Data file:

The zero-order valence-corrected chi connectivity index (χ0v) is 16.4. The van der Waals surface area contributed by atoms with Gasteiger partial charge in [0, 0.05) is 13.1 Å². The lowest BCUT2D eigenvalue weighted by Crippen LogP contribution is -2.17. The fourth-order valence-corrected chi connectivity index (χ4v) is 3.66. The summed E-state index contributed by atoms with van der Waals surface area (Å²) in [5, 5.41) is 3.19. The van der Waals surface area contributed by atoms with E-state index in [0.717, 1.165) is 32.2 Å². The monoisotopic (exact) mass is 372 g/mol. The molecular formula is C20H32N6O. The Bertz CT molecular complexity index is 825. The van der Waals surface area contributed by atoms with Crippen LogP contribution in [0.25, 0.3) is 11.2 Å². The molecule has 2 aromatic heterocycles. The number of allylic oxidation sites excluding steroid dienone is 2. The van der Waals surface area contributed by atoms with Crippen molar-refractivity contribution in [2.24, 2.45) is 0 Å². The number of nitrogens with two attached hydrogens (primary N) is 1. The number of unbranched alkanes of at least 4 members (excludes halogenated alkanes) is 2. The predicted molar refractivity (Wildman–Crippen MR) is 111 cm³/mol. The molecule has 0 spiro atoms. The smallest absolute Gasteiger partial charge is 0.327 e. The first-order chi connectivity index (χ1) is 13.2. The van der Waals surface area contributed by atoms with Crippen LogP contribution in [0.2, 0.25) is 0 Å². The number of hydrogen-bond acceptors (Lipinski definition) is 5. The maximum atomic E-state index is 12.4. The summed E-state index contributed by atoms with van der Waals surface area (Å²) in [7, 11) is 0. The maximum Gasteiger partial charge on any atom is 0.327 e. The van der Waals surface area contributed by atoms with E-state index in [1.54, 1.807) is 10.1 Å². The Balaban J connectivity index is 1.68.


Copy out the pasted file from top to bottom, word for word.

The zero-order valence-corrected chi connectivity index (χ0v) is 16.4. The van der Waals surface area contributed by atoms with Gasteiger partial charge in [0, 0.05) is 13.1 Å². The lowest BCUT2D eigenvalue weighted by Crippen LogP contribution is -2.17. The fourth-order valence-corrected chi connectivity index (χ4v) is 3.66. The summed E-state index contributed by atoms with van der Waals surface area (Å²) in [5, 5.41) is 3.19. The van der Waals surface area contributed by atoms with E-state index in [0.717, 1.165) is 32.2 Å². The monoisotopic (exact) mass is 372 g/mol. The molecular formula is C20H32N6O. The Bertz CT molecular complexity index is 825. The van der Waals surface area contributed by atoms with Crippen LogP contribution in [0.25, 0.3) is 11.2 Å². The molecule has 2 aromatic heterocycles. The number of allylic oxidation sites excluding steroid dienone is 2. The van der Waals surface area contributed by atoms with Crippen molar-refractivity contribution in [2.24, 2.45) is 0 Å². The number of nitrogens with two attached hydrogens (primary N) is 1. The number of unbranched alkanes of at least 4 members (excludes halogenated alkanes) is 2. The predicted molar refractivity (Wildman–Crippen MR) is 111 cm³/mol. The molecule has 0 spiro atoms. The smallest absolute Gasteiger partial charge is 0.327 e. The first-order chi connectivity index (χ1) is 13.2. The van der Waals surface area contributed by atoms with Crippen LogP contribution in [0.2, 0.25) is 0 Å². The number of hydrogen-bond acceptors (Lipinski definition) is 5. The maximum atomic E-state index is 12.4. The summed E-state index contributed by atoms with van der Waals surface area (Å²) in [7, 11) is 0. The maximum Gasteiger partial charge on any atom is 0.327 e. The van der Waals surface area contributed by atoms with E-state index in [1.54, 1.807) is 10.1 Å². The Balaban J connectivity index is 1.68.